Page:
Since you are already outside filling holes, you might as well clean up the yard. Firewood, mulch, leaf piles, trash, and recycling bins, the list goes on and on, and all are breeding grounds and hiding spots that harbor insects.

Make sure all of these things are well away from your home’s foundation. Landscape and mow your lawn frequently and drop the clippings a good distance from the home. If you get firewood, inspect it for insects before bringing it into your home. Make sure to remove annual plants when their growing season is over and trim back plants that grow year-round.

Prune any branches or shrubs that come in contact with your house as they act as highways for bugs and insects to get into your home. If you have any standing water outside your home, remove these areas as they are breeding grounds for mosquitoes.

Bugging Out

Bugs are in the home for food and shelter. Make it harder on them to get food by cleaning your kitchen and pantry frequently. Different types of bugs like different types of foods. Flour, baking mixes, crackers, pasta, fruits, nuts, and some spices will all attract hungry bugs. Make sure these items are stored in tightly sealed containers. Ditto for pet food. Bugs don’t discriminate!

Keep your floors, and counter clean and free of food crumbs. Stay on top of the trash and recycling. If you can smell, so can bugs and insects. Empty early and often and rinse everything you place in the recycling bin.

Once you empty the trash and recycling, try to clean the insides of the bins. Food and liquid have a habit of spilling into the bottom of both, leaving sticky stains that insects love to feed on. Do the same for the outdoor bins if they are near your house or in the garage.

Clean any dishes you put in the sink as soon as you can, and definitely don’t leave them in there overnight. Clean the microwave and toaster frequently. It’s also a best practice to just make sure your house is as clean as you can make it. Keeping things off the floors and cleaning will make it hard for bugs to hide!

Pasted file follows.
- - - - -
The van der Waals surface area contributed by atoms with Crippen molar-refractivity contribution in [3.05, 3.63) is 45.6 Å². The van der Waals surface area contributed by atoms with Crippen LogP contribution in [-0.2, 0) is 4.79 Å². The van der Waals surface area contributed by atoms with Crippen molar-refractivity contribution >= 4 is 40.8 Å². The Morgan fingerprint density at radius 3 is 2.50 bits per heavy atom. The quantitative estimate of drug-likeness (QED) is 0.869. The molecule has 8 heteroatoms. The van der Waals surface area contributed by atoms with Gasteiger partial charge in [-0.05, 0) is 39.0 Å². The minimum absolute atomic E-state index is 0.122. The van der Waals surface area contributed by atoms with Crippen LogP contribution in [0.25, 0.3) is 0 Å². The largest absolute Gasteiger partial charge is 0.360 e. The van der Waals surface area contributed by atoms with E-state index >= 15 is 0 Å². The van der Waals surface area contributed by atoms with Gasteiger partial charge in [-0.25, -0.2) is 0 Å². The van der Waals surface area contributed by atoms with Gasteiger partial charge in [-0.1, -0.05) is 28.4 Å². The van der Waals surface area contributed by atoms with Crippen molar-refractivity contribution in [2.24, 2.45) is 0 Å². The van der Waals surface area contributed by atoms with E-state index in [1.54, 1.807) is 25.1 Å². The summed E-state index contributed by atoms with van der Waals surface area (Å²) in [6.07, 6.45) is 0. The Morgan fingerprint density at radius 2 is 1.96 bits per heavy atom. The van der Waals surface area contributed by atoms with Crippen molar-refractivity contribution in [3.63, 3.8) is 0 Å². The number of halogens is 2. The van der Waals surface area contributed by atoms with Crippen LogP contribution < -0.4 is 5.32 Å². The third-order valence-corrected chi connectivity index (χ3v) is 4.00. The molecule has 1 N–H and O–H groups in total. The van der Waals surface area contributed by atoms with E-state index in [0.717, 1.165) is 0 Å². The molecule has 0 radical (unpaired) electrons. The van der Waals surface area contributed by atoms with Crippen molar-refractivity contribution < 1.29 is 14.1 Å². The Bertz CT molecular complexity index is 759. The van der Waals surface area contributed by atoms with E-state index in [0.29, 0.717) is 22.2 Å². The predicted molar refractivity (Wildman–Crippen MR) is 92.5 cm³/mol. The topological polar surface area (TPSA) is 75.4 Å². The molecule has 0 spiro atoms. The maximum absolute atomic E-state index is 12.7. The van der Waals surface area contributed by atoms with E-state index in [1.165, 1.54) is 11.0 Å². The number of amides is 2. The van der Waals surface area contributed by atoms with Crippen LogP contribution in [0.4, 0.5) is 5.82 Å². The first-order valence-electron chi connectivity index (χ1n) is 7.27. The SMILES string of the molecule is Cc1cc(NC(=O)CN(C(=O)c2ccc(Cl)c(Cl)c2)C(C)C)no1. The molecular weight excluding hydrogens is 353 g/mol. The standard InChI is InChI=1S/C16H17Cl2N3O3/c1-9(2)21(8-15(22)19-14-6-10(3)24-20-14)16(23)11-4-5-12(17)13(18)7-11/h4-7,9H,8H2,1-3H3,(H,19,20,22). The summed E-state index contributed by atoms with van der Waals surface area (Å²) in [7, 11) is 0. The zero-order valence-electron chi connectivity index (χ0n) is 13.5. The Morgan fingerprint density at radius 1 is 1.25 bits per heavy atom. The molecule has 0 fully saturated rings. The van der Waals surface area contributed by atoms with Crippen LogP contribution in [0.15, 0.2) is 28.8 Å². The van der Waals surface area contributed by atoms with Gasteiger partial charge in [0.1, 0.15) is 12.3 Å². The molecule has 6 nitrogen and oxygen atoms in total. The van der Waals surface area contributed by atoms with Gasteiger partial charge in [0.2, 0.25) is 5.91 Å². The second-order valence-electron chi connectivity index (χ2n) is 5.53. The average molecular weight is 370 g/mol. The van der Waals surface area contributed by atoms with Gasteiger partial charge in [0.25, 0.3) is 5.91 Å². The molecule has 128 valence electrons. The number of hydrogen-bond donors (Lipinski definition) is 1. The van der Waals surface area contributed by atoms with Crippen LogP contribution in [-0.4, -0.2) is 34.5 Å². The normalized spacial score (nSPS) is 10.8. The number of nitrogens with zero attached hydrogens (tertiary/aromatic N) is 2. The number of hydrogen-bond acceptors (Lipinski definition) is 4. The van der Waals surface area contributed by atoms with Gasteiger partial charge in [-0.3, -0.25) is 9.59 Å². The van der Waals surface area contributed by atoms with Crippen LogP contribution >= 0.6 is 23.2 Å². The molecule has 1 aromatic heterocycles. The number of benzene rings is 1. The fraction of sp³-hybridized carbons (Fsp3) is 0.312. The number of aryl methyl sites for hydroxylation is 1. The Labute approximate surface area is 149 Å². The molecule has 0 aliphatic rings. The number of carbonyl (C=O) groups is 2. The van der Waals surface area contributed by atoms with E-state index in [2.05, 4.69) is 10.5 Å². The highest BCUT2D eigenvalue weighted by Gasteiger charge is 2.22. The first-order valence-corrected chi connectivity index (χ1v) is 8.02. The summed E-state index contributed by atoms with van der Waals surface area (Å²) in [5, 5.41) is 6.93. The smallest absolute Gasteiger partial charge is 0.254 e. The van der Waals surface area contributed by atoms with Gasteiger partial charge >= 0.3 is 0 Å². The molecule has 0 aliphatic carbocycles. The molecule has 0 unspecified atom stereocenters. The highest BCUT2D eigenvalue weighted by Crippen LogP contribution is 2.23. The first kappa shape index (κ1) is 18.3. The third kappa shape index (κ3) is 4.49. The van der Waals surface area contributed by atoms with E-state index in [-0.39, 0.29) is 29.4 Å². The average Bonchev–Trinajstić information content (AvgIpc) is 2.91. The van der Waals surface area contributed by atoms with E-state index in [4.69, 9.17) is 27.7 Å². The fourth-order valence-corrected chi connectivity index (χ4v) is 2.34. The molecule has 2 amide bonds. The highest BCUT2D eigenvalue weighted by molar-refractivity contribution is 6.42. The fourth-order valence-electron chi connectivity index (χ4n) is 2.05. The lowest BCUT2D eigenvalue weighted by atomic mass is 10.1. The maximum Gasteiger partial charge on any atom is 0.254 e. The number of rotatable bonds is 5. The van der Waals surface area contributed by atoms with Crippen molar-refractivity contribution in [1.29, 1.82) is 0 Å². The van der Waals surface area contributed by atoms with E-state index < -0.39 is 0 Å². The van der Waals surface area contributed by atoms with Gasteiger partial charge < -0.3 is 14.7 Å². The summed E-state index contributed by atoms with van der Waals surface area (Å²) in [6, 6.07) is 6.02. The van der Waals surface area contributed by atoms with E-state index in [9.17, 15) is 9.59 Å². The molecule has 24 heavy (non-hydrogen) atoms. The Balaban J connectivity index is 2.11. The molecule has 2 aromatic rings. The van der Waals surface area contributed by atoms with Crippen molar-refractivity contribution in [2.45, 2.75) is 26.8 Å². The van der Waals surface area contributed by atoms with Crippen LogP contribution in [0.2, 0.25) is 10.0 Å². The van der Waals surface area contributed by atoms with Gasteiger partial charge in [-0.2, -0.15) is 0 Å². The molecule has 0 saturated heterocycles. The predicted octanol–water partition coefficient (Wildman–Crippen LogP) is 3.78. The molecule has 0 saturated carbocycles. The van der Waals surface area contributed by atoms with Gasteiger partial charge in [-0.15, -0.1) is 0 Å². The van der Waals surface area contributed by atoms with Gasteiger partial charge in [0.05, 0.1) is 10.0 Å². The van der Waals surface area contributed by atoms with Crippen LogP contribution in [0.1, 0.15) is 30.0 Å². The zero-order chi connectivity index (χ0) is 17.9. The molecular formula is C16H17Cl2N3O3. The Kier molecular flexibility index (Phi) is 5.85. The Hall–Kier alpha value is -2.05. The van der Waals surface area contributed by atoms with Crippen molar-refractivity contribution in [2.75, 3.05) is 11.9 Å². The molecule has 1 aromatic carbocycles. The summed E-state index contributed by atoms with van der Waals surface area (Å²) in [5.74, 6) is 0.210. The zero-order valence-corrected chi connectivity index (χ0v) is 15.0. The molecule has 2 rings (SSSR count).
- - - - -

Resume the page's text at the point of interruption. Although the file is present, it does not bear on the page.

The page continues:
Water You Waiting For? 

Bugs and insects love food almost as much as they love water. Silverfish, springtails, and centipedes are especially drawn to damp places. Any moisture will attract these and other bugs to your home, even something as seemingly benign as condensation.

To combat moisture seekers, fix leaky faucets, drains, and pipes as soon as you spot them and check pipes frequently. Inspect your laundry and air conditioner for leaks, too.

If you have a basement or crawlspace, run a dehumidifier if it is prone to dampness or takes on water during heavy rain. Do the same in your attic and make sure your drainage system is effective.

Chronic Pest Pains

 You’ve taken all the aforementioned steps, but those pesky pests have still breached your defenses and wound up in your home. Now what?

There are millions of different types of bugs and insects, and they all react differently to defenses, but there are a few that are good to know.

 Ants and Uncles 

 Ants are very common in the home. There are chemical solutions, sure, but natural prevention is preferred if you have pets or kids.

Ants don’t like certain smells like vinegar so try cleaning with it. It disinfects and dis-insects! Soapy water like dish soap will also kill ants and remove their chemical trail to prevent other ants from following them into your home.

Ants also hate pepper, mint, cinnamon, red chili powder, and turmeric. Sprinkle these spices where you see ants and watch them scatter. Fresh cucumber peels will surprisingly do the same but are more noticeable.

Oil Spills

There are a couple of oils that will kill several types of insects. Peppermint oil is a great way to make your home smell great and repel ants, spiders, and mosquitoes. Neem oil works great on over 200 species of insects. Spray this on indoor plants or on windows to keep pests out.

Oh, Buggar!

A few other natural solutions include lavender, pyrethrin, diatomaceous earth, hanging flypaper and insect traps, and/or bug zappers.

 The important thing to know is when you’ve been beaten. If none of these options work, it’s time to call a pest professional. Bed bugs, termites, and relentless carpenter ants are all bugs that need to be taken care of by the pros. It’s costly but worth it to protect your home and family!

 For more ways to live an easier life, check out Bulbhead.com.